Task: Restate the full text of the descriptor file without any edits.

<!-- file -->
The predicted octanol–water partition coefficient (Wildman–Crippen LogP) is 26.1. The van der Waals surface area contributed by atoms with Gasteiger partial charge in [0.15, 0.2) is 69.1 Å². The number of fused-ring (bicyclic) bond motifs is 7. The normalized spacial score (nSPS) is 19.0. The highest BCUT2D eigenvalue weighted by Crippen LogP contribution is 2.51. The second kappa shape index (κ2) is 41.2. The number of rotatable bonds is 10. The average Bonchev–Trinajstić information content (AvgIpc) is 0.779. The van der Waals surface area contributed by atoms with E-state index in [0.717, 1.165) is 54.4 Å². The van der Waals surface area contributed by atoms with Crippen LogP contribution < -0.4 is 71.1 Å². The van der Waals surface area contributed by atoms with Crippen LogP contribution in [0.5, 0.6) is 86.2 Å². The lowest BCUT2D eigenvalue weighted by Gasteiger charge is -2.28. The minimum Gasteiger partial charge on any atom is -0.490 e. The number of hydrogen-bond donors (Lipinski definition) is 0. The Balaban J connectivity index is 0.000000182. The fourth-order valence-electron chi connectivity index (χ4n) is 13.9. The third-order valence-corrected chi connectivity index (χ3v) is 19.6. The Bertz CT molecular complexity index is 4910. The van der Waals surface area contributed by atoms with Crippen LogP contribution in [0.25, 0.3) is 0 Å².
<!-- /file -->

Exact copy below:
The predicted octanol–water partition coefficient (Wildman–Crippen LogP) is 26.1. The van der Waals surface area contributed by atoms with Gasteiger partial charge in [0.15, 0.2) is 69.1 Å². The number of fused-ring (bicyclic) bond motifs is 7. The normalized spacial score (nSPS) is 19.0. The highest BCUT2D eigenvalue weighted by Crippen LogP contribution is 2.51. The second kappa shape index (κ2) is 41.2. The number of rotatable bonds is 10. The average Bonchev–Trinajstić information content (AvgIpc) is 0.779. The van der Waals surface area contributed by atoms with E-state index in [0.717, 1.165) is 54.4 Å². The van der Waals surface area contributed by atoms with Crippen LogP contribution < -0.4 is 71.1 Å². The van der Waals surface area contributed by atoms with Crippen LogP contribution in [0.5, 0.6) is 86.2 Å². The lowest BCUT2D eigenvalue weighted by Gasteiger charge is -2.28. The minimum Gasteiger partial charge on any atom is -0.490 e. The number of hydrogen-bond donors (Lipinski definition) is 0. The Balaban J connectivity index is 0.000000182. The fourth-order valence-electron chi connectivity index (χ4n) is 13.9. The third-order valence-corrected chi connectivity index (χ3v) is 19.6. The Bertz CT molecular complexity index is 4910. The van der Waals surface area contributed by atoms with Crippen LogP contribution in [0.25, 0.3) is 0 Å².